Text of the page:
It's often said by politicians in both parties that small businesses are the heart of the US economy -- so it's no minor side note that optimism among the owners of said businesses has shot up dramatically during the Trump presidency. Setting aside the recent gyrations of the stock market, the fundamentals of America's economy are looking robust amid a climate of determined deregulation and tax relief. This data point, via Bloomberg, is significant because the historically positive outlook it measures translates into expanded operations, more jobs, and more pay:
Optimism among small companies in the U.S. rose more than forecast in January, fueled by a record number of owners who said now was a good time to expand, according to a National Federation of Independent Business survey released Tuesday. Six of the 10 components that make up the small-business optimism index increased in January, producing one of the strongest readings in the 45-year history of the survey. The figures show sustained, sturdy business sentiment since the November 2016 election. A measure of plans to boost capital spending in coming months increased by 2 points to 29 percent, consistent with other data indicating robust outlays for equipment. One in five small companies said they plan to boost hiring...The new tax law “produced the most recent boost to small-business optimism,” NFIB’s William Dunkelberg and Holly Wade said in a report. “And federal government-related cost pressures continue to abate, offering a more supportive business climate for small firms...
This chart tells the story:
Federal policy, and the party in power's attitude toward businesses (supportive vs. demonizing and suffocating) can really make a tremendous difference. This isn't theoretical. Even those who've sharply criticized this president on any number of fronts -- including yours truly -- must concede that this is very much a Trump economic surge. Meanwhile, the GOP-passed tax overhaul continues to pay dividends for workers, more than 3.5 million of whom have now received bonuses thanks to the new law. That's a lot of "crumbs" for a lot of people, not to mention the wage hikes and benefit enhancements that an ever-growing number of companies have announced -- oh, and 80 to 90 percent of all taxpayers are getting a tax cut on the individual and family side of things. I've been persistently reminding Republicans that in spite of a major recovery in the law's approval ratings over a matter of weeks, the plan will not simply sell itself. To that end, here's Senate Majority Leader Mitch McConnell promoting various news accounts about reductions to many Americans' energy bills as a result of the law:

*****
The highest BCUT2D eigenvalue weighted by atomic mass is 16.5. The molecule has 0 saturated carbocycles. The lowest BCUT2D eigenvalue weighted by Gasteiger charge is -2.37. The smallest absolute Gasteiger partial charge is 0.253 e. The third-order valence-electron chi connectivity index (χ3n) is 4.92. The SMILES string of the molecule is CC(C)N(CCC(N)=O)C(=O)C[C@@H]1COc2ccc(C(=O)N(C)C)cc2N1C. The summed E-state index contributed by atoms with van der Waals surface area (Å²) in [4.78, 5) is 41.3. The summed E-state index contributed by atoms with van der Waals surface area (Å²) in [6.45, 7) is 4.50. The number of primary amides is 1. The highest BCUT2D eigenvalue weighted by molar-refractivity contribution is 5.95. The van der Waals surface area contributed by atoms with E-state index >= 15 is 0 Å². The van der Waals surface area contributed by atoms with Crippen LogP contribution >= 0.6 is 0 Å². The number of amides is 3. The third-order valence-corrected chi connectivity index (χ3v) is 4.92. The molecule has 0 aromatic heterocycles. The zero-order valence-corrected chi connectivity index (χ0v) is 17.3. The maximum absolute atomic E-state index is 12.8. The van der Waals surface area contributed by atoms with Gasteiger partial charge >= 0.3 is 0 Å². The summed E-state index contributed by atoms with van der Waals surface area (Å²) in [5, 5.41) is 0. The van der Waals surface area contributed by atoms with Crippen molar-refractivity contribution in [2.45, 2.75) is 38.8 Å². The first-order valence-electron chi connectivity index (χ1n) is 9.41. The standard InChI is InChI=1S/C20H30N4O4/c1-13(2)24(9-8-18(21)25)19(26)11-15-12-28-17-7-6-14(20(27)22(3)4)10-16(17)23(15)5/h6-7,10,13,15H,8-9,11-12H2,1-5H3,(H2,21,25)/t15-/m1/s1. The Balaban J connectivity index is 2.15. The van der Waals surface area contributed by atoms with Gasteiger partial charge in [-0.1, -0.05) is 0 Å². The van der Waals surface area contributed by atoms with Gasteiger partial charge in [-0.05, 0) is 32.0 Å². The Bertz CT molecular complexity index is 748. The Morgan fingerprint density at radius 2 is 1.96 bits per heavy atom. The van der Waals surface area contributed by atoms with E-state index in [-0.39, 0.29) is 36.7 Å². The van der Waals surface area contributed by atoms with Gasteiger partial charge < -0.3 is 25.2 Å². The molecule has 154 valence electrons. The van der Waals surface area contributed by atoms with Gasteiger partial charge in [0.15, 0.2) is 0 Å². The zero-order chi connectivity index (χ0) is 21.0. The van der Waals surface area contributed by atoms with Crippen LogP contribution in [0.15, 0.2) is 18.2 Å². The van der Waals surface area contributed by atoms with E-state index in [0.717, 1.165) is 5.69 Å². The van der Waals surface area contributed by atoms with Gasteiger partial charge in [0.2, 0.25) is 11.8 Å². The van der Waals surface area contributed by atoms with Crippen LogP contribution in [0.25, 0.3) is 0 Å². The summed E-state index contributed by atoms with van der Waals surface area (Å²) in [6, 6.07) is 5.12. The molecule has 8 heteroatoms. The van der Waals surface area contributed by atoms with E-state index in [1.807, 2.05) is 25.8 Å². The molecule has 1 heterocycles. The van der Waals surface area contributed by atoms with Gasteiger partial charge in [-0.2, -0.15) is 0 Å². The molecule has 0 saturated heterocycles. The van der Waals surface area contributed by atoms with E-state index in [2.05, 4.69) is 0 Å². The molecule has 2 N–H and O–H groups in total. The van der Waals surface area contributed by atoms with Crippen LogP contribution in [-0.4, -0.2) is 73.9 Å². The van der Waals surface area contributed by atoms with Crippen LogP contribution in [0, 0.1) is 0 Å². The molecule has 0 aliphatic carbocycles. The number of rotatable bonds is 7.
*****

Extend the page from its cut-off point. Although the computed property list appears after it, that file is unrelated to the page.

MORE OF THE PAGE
He's also attacked Democrats' tone-deaf and elitist "crumbs" talking point, too: "Already, millions of workers have received a tax reform bonus, pay increase, or other benefit," he said. "I understand that a 1,000-dollar, 2,000-dollar, or 3,000-dollar bonus might not seem like much to my colleagues from New York or San Francisco. I understand why people who are already very wealthy might agree with my friends the House and Senate Democratic Leaders, who’ve said that these bonuses and benefits are merely, quote, ‘crumbs.’ But I can assure them -- the working families I represent do not see a permanent raise or a multi-thousand-dollar bonus as ‘crumbs’ to sweep off their table. In millions of households, thanks to tax reform, paying the bills has already gotten a little less painful. Planning for the future has already gotten a little easier.” McConnell invoked Nancy Pelosi's "armageddon" hyperventilation, juxtaposing Democrats' ludicrous rhetoric with actual outcomes, crucially driving home the point that every single Democrat in Congress voted against a law that is succeeding and helping people. House Speaker Paul Ryan appeared on Maria Bartiromo's morning show today to continue the hard sell:
The rhetoric is so over the top that I don't think people know what to believe. But guess what? The good news is: The law occurred. Reality is setting in. People are opening up their paychecks and seeing bigger checks, they are seeing bonuses from employers, they are seeing a raise in their minimum wages. That is real, that is occurring...We are now getting into real growth, real wage growth, real take-home pay. That is exciting, that is good, and I can't imagine why someone would be against that...People are getting wage increases, bonuses, and tax cuts. Ninety percent of American workers this month will see bigger paychecks because their withholding tables will go down."
To her credit, Bartiromo pressed Ryan on the debt, as well -- and to his credit, he said many of the right things (and has taken a political risk by walking the walk in the past). The concern is that his party, led by the president, does not remotely share his conviction about doing the hard thing, even if the hard thing is absolutely necessary. It's hard to take Ryan's rhetoric seriously after (a) Congress just passed a budget cap-busting deal that puts the nation on a path to spend $1.5 trillion more over the next decade, (b) the president put out a budget proposal that includes a giant new spending program, and looks like this:
Obama in 8 years - $7.2 trillion in deficits— Jamie Dupree (@jamiedupree) February 13, 2018
White House estimate for 8 years of Trump - $7 trillion in deficitshttps://t.co/0wkmL7L0v2
President Obama was, by far, the undisputed king of debt in US history. It's not close. But looks like his Republican successor is going to give him a run for his money -- and is preparing to do so in a strong and stable economic environment. It's extremely irresponsible, the tax cuts notwithstanding.